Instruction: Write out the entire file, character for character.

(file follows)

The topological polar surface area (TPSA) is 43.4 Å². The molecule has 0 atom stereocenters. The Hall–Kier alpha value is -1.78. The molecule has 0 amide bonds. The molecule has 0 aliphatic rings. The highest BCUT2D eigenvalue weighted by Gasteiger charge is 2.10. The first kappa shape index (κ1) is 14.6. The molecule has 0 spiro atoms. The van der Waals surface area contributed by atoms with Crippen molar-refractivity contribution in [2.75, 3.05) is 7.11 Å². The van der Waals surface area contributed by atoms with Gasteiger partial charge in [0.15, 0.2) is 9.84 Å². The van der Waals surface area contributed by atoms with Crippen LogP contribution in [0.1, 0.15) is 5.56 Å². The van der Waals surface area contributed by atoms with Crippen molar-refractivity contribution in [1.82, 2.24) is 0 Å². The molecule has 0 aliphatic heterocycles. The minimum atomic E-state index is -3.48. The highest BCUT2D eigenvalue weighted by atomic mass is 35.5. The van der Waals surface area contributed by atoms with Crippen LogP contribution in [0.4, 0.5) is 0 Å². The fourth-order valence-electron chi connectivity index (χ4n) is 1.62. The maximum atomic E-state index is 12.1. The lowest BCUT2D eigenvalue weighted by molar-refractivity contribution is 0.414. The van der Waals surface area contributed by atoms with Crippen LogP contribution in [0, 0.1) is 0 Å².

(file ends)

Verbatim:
The topological polar surface area (TPSA) is 43.4 Å². The molecule has 0 atom stereocenters. The Hall–Kier alpha value is -1.78. The molecule has 0 amide bonds. The molecule has 0 aliphatic rings. The highest BCUT2D eigenvalue weighted by Gasteiger charge is 2.10. The first kappa shape index (κ1) is 14.6. The molecule has 0 spiro atoms. The van der Waals surface area contributed by atoms with Crippen molar-refractivity contribution in [2.75, 3.05) is 7.11 Å². The van der Waals surface area contributed by atoms with Gasteiger partial charge in [0.15, 0.2) is 9.84 Å². The van der Waals surface area contributed by atoms with Crippen LogP contribution in [0.1, 0.15) is 5.56 Å². The van der Waals surface area contributed by atoms with Crippen molar-refractivity contribution in [1.82, 2.24) is 0 Å². The molecule has 0 aliphatic heterocycles. The minimum atomic E-state index is -3.48. The highest BCUT2D eigenvalue weighted by atomic mass is 35.5. The van der Waals surface area contributed by atoms with Crippen LogP contribution in [0.4, 0.5) is 0 Å². The fourth-order valence-electron chi connectivity index (χ4n) is 1.62. The maximum atomic E-state index is 12.1. The lowest BCUT2D eigenvalue weighted by molar-refractivity contribution is 0.414. The van der Waals surface area contributed by atoms with Crippen LogP contribution in [0, 0.1) is 0 Å².